Employee motivation: Helping your people achieve positive change in their lives is tantamount to improving organizational performance

Hunt-Larry-2-174-2By Larry Hunt, Vice President and Practice Leader

Many leaders approach employee motivation from the organization’s point of view, trying to figure out how to get team members to perform better with a primary focus on reaching company goals. It is far better to take Zig Ziglar’s advice: “You can have everything in life you want, if you will just help people get what they want.”

In fall 2016 I was fortunate to work with a special group of people who had a profound impact on the way I view employee motivation.

One of our clients, despite being an industry leader with exceptional performance, asked us to help them improve communication with their customer base. Consistent with what we have observed about companies that stay on top, this organization regularly invests in employee improvement.

We designed our training for delivery in 90-minute sessions over four weeks. Each session ended with a suggested reading assignment from the book The Quality Conversation by our company’s founder and CEO Bob Davis.

Many of the participants were very engaged, and by week two a quarter of them reported they had already finished the book. The group handled the company’s most important clients. Many managed only one account that represented millions of dollars in revenue for the company.

We have found over the years that many top performers or specialized groups like this can be a challenge to train because they believe they are different than other members of the company at the same level. The breakthrough with this group came during our assignment on setting SMART goals (Specific, Measurable, Attainable, Relevant and Time-framed). At this point I truly began to understand each person on a higher level.

We began each session with a 10-minute discussion around the assignment from the previous week. My expectations leading into the goal-setting discussions were to hear very generic goals focused on how each person planned to perform their jobs better. What happened was the complete opposite. I heard very deep, specific and personal goals that changed the way I viewed this group. Helping them change their lives became the new focus.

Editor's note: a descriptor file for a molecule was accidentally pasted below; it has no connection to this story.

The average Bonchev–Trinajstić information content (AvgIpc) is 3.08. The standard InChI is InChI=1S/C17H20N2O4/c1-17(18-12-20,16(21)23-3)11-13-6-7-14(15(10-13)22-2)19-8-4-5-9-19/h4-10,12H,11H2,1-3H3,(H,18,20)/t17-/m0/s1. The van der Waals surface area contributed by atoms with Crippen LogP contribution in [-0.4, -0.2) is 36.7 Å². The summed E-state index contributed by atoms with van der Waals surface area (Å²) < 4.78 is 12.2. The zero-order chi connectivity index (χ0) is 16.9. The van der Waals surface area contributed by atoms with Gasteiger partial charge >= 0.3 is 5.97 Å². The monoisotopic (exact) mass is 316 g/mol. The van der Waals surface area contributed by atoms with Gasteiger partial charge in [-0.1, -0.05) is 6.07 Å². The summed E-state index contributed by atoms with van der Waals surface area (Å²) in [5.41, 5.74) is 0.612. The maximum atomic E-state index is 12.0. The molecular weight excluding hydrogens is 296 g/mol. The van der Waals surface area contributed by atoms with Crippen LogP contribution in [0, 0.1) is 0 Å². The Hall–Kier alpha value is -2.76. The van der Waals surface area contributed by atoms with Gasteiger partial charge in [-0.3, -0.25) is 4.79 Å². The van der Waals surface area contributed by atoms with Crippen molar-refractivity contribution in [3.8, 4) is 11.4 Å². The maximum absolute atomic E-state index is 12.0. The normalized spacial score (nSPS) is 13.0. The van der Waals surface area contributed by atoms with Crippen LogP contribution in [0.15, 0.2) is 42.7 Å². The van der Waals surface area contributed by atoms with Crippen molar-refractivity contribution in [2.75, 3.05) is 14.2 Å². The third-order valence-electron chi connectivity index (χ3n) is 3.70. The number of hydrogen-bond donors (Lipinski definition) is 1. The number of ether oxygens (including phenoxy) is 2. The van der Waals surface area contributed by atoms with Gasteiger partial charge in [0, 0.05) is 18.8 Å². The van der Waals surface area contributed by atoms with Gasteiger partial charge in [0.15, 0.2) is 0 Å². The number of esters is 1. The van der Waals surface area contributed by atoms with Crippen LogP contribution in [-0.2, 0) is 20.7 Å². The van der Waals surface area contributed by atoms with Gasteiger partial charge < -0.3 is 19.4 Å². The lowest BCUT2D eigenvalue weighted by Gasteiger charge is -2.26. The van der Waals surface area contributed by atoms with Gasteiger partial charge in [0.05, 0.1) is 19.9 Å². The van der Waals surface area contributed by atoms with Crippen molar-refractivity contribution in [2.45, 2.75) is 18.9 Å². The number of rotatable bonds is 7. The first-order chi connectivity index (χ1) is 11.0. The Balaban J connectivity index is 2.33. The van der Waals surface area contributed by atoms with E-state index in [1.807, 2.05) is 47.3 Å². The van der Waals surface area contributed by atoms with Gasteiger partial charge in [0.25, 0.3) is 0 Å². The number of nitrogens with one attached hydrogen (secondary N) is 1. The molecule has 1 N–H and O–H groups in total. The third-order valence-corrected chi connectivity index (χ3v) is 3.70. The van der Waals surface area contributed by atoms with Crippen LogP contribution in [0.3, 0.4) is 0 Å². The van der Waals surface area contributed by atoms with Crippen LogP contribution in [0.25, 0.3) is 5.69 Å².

One person was a writer during her personal time and set a goal to receive 100 rejections of her work in the upcoming year. She realized that to grow, it was imperative to step out of her comfort zone and challenge herself. Another person set a goal to finish the New York Marathon in under 4 hours and 30 minutes, even though she had never run the race before. (She went on to finish the race under her goal while running with an injured Achilles tendon.) Many set goals to return to school and earn an advanced degree.

Every manager approached me after the session and admitted they had learned more about their employees in 15 minutes than in all the time they had worked with them. Part of the session focused on showing genuine interest in their team members’ wants, interests and needs. That day the employer-employee relationship changed for the better. I was so impressed that I invited 13 members of this group to be guest speakers at an internal training session for our company. My co-workers were as blown away as I was.

In the weeks following the training session I worked with each member of the group side by side. The first-level and second-level managers continue taking genuine interest and have structured their management style around it. The team members are more engaged at all levels. Opportunities opened that weren’t there previously, and the company has seen positive changes in the overall atmosphere of the office.

And here’s the payoff – from a company performance perspective, they achieved and sustained desired KPI improvement. It was beautiful to watch and an honor to be a part of the transformation.

If you truly want to know what motivates your employees, just ask them and have a genuine interest in understanding what drives them. When you take the time to understand the people you work with, a few great things tend to happen:

  • The communication within the group will greatly improve.
  • An increase in group and individual productivity will follow.
  • We have found that managers who know their people’s personal motivations typically have employees who are more satisfied.

I am happy to report the aforementioned group has achieved their SMART goals, and the division is more productive because of it. At Robert C. Davis and Associates we strive to help our clients meet their overall goals. We execute by showing a passionate and genuine interest in each individual involved in that process and their wants, interests and needs. It’s a huge part of what our Quality Conversation approach is all about.

If you truly want to understand your employees, we can show you how. Contact RCDA today for more information.

Robert C. Davis and Associates
1875 Old Alabama Road, Suite 510
Roswell, GA 30076
1-888-392-RCDA (7232) | 678-259-9290

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